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Loss of mismatched HLA in leukemia after stem-cell transplantation.
N. Engl. J. Med.
PUBLISHED: 07-31-2009
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Transplantation of hematopoietic stem cells from partially matched family donors is a promising therapy for patients who have a hematologic cancer and are at high risk for relapse. The donor T-cell infusions associated with such transplantation can promote post-transplantation immune reconstitution and control residual disease.
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Genome-wide strategies for discovering genetic influences on cognition and cognitive disorders: methodological considerations.
Cogn Neuropsychiatry
PUBLISHED: 07-28-2009
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Genes play a well-documented role in determining normal cognitive function. This paper focuses on reviewing strategies for the identification of common genetic variation in genes that modulate normal and abnormal cognition with a genome-wide association scan (GWAS). GWASs make it possible to survey the entire genome to discover important but unanticipated genetic influences.
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Diverse evolutionary histories for beta-adrenoreceptor genes in humans.
Am. J. Hum. Genet.
PUBLISHED: 03-31-2009
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In humans, three genes--ADRB1, ADRB2 and ADRB3--encode beta-adrenoreceptors (ADRB); these molecules mediate the action of catecholamines in multiple tissues and play pivotal roles in cardiovascular, respiratory, metabolic, and immunological functions. Genetic variants in ADRB genes have been associated with widespread diseases and conditions, but inconsistent results have often been obtained. Here, we addressed the recent evolutionary history of ADRB genes in human populations. Although ADRB1 is neutrally evolving, most tests rejected neutral evolution for ADRB2 in European, African, and Asian population samples. Analysis of inferred haplotypes for ADRB2 revealed three major clades with a coalescence time of 1-1.5 million years, suggesting that the gene is either subjected to balancing selection or undergoing a selective sweep. Haplotype analysis also revealed ethnicity-specific differences. Additionally, we observed significant deviations from Hardy-Weinberg equilibrium (HWE) for ADRB2 genotypes in distinct European cohorts; HWE deviation depends on sex (only females are in disequilibrium), and genotypes displaying maximum and minimum relative fitness differ across population samples, suggesting a complex situation possibly involving epistasis or maternal selection. Overall, our data indicate that future association studies involving ADRB2 will benefit from taking into account ethnicity-specific haplotype distributions and sex-based effects. With respect to ADRB3, our data indicate that the gene has been subjected to a selective sweep in African populations, the Trp64 variant possibly representing the selection target. Given the previous association of the ancestral ADRB3 Arg64 allele with obesity and type 2 diabetes, dietary adaptations might represent the underlying selective force.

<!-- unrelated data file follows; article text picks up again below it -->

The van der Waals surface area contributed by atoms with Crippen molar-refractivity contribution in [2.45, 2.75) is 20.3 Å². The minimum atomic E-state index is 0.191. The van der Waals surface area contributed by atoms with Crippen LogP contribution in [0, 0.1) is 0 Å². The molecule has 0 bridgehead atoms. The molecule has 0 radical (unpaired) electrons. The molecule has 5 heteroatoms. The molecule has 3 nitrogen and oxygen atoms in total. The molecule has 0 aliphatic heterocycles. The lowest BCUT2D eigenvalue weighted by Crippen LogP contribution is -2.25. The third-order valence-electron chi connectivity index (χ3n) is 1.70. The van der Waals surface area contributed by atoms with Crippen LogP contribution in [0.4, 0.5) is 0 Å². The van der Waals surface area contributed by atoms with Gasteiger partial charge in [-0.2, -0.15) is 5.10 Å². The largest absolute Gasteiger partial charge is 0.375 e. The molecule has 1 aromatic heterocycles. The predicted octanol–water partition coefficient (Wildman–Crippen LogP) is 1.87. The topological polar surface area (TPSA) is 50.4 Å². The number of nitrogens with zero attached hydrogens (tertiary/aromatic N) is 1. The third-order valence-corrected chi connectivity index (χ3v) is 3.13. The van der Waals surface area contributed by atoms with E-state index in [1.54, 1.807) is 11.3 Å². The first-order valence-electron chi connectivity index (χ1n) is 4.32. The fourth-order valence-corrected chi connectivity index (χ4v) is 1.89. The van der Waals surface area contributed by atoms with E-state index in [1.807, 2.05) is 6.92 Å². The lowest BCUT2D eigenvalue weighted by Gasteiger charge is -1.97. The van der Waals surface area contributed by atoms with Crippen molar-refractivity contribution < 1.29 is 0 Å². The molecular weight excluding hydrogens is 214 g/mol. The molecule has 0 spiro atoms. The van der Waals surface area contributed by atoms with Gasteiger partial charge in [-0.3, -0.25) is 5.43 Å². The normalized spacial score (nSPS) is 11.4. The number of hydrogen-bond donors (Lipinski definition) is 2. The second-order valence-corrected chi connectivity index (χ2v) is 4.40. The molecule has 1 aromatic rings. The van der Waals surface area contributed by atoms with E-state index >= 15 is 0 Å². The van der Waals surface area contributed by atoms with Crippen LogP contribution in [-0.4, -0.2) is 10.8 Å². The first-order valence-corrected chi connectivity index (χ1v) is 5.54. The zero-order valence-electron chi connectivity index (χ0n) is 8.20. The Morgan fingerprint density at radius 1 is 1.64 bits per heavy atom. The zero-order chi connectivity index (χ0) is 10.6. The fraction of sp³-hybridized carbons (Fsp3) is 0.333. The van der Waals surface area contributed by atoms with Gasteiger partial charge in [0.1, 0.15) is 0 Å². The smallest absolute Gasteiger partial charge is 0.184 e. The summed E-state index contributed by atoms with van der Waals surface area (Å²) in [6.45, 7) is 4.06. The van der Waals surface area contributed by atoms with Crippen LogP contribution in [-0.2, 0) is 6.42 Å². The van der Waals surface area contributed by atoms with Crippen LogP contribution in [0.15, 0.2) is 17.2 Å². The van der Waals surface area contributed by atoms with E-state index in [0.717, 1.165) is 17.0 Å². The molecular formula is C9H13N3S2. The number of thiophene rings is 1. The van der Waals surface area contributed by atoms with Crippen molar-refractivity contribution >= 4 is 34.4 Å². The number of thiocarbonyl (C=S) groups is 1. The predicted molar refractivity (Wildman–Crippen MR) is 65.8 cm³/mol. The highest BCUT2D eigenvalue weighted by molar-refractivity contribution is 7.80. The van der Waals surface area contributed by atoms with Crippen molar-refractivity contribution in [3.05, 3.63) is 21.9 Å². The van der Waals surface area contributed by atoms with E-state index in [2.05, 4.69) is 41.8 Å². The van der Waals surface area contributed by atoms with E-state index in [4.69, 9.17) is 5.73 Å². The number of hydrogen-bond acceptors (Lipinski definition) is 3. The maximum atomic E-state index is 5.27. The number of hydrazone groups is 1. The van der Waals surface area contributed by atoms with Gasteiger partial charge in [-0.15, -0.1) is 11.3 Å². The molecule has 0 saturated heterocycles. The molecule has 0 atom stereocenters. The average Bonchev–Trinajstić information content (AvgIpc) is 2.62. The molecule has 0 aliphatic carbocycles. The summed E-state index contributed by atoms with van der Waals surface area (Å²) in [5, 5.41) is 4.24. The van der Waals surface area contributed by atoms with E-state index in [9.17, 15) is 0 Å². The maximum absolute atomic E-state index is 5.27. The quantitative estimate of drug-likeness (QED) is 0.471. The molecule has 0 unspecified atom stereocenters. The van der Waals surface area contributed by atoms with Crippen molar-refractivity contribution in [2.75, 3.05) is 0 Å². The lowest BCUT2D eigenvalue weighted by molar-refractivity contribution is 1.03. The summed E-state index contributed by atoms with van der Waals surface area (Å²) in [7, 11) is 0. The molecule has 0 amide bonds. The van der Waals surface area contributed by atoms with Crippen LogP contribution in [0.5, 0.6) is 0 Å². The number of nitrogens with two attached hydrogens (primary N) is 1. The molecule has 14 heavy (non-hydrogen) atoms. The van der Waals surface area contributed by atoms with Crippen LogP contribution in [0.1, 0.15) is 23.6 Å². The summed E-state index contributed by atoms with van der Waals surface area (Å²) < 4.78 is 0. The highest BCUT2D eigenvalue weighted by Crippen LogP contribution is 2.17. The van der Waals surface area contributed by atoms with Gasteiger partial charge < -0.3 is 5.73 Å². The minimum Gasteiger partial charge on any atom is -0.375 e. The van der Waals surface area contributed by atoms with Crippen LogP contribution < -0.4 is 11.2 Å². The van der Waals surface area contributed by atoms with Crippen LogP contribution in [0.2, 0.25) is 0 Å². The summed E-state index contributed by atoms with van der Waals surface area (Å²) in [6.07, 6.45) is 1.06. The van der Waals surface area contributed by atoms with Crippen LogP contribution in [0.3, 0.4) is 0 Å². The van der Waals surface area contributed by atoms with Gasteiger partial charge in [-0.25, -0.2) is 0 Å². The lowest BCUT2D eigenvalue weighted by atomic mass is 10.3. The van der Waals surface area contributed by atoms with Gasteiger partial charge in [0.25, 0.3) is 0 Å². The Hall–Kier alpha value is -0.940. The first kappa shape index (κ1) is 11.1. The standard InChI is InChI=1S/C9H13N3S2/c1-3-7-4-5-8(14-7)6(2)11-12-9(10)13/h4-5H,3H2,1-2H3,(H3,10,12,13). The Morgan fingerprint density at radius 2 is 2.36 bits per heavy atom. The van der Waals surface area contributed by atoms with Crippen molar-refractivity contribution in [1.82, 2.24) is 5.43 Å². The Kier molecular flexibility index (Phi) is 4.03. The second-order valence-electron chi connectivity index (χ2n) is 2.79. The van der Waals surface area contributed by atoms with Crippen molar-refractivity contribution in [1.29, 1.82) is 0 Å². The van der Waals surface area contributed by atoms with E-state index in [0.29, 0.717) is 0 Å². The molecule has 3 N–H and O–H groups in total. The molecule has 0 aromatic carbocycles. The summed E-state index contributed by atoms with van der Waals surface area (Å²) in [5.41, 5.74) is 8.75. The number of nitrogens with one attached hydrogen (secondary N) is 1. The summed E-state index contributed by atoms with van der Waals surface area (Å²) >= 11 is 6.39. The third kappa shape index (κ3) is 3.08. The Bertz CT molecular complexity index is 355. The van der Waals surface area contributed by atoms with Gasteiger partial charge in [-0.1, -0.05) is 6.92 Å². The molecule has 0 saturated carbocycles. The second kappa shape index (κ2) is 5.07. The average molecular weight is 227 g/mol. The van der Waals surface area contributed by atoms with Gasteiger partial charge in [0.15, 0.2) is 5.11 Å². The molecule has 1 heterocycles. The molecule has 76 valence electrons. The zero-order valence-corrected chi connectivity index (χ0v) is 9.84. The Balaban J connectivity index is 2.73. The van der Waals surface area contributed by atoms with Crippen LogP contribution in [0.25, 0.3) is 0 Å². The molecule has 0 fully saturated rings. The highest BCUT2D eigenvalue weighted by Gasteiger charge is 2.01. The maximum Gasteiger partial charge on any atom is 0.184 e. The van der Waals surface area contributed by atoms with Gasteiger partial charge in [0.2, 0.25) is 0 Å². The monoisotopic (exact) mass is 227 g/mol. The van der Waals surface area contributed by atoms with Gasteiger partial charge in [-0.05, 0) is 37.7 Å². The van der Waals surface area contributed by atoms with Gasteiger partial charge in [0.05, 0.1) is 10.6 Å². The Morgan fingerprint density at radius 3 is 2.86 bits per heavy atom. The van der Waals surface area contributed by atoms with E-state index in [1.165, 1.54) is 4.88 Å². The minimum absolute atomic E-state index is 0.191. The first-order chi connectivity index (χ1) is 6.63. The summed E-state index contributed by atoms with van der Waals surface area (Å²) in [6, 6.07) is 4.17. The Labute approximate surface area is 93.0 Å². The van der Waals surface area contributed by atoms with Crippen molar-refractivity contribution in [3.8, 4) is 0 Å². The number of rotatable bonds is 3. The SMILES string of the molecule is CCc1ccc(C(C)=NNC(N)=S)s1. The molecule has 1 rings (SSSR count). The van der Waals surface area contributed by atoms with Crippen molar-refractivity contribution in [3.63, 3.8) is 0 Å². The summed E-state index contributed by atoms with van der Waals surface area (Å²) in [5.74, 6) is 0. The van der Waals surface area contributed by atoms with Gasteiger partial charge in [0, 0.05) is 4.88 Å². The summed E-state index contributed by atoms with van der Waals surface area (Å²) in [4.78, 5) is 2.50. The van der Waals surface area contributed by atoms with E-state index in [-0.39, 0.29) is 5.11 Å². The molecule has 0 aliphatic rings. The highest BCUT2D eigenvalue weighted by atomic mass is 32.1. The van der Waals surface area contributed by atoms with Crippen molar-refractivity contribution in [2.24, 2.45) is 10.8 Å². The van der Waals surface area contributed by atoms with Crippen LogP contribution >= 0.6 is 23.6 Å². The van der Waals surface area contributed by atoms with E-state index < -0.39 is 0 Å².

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A two-stage genome-wide association study of sporadic amyotrophic lateral sclerosis.
Hum. Mol. Genet.
PUBLISHED: 02-04-2009
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The cause of sporadic amyotrophic lateral sclerosis (ALS) is largely unknown, but genetic factors are thought to play a significant role in determining susceptibility to motor neuron degeneration. To identify genetic variants altering risk of ALS, we undertook a two-stage genome-wide association study (GWAS): we followed our initial GWAS of 545 066 SNPs in 553 individuals with ALS and 2338 controls by testing the 7600 most associated SNPs from the first stage in three independent cohorts consisting of 2160 cases and 3008 controls. None of the SNPs selected for replication exceeded the Bonferroni threshold for significance. The two most significantly associated SNPs, rs2708909 and rs2708851 [odds ratio (OR) = 1.17 and 1.18, and P-values = 6.98 x 10(-7) and 1.16 x 10(-6)], were located on chromosome 7p13.3 within a 175 kb linkage disequilibrium block containing the SUNC1, HUS1 and C7orf57 genes. These associations did not achieve genome-wide significance in the original cohort and failed to replicate in an additional independent cohort of 989 US cases and 327 controls (OR = 1.18 and 1.19, P-values = 0.08 and 0.06, respectively). Thus, we chose to cautiously interpret our data as hypothesis-generating requiring additional confirmation, especially as all previously reported loci for ALS have failed to replicate successfully. Indeed, the three loci (FGGY, ITPR2 and DPP6) identified in previous GWAS of sporadic ALS were not significantly associated with disease in our study. Our findings suggest that ALS is more genetically and clinically heterogeneous than previously recognized. Genotype data from our study have been made available online to facilitate such future endeavors.
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Next Generation Sequence Analysis and Computational Genomics Using Graphical Pipeline Workflows.
Genes (Basel)